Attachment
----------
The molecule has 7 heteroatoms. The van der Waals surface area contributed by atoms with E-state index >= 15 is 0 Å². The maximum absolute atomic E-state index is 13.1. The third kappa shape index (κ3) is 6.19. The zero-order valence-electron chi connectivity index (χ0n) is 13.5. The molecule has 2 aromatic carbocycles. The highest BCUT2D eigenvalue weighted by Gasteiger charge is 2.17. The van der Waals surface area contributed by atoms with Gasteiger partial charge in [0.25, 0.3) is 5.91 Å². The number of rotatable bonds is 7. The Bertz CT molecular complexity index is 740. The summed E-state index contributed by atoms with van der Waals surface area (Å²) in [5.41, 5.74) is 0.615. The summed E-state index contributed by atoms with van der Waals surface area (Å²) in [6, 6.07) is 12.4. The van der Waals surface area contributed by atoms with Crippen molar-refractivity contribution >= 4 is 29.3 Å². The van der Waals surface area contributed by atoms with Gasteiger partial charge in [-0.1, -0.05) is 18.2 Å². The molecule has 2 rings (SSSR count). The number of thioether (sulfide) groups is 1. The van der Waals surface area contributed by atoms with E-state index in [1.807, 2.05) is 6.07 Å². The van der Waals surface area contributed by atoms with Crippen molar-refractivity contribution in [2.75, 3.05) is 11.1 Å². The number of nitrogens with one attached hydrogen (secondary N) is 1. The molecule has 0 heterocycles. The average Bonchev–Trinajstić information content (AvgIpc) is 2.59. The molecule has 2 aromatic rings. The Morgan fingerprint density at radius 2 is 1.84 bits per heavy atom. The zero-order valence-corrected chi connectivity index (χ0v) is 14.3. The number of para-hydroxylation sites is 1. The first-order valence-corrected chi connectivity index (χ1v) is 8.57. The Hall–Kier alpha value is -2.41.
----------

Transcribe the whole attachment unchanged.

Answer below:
The molecule has 7 heteroatoms. The van der Waals surface area contributed by atoms with E-state index >= 15 is 0 Å². The maximum absolute atomic E-state index is 13.1. The third kappa shape index (κ3) is 6.19. The zero-order valence-electron chi connectivity index (χ0n) is 13.5. The molecule has 2 aromatic carbocycles. The highest BCUT2D eigenvalue weighted by Gasteiger charge is 2.17. The van der Waals surface area contributed by atoms with Gasteiger partial charge in [0.25, 0.3) is 5.91 Å². The number of rotatable bonds is 7. The Bertz CT molecular complexity index is 740. The summed E-state index contributed by atoms with van der Waals surface area (Å²) in [5.41, 5.74) is 0.615. The summed E-state index contributed by atoms with van der Waals surface area (Å²) in [6, 6.07) is 12.4. The van der Waals surface area contributed by atoms with Crippen molar-refractivity contribution >= 4 is 29.3 Å². The van der Waals surface area contributed by atoms with Gasteiger partial charge in [-0.1, -0.05) is 18.2 Å². The molecule has 2 rings (SSSR count). The number of thioether (sulfide) groups is 1. The van der Waals surface area contributed by atoms with E-state index in [1.807, 2.05) is 6.07 Å². The van der Waals surface area contributed by atoms with Crippen molar-refractivity contribution in [2.75, 3.05) is 11.1 Å². The number of nitrogens with one attached hydrogen (secondary N) is 1. The molecule has 0 heterocycles. The average Bonchev–Trinajstić information content (AvgIpc) is 2.59. The molecule has 2 aromatic rings. The Morgan fingerprint density at radius 2 is 1.84 bits per heavy atom. The zero-order valence-corrected chi connectivity index (χ0v) is 14.3. The number of para-hydroxylation sites is 1. The first-order valence-corrected chi connectivity index (χ1v) is 8.57. The Hall–Kier alpha value is -2.41.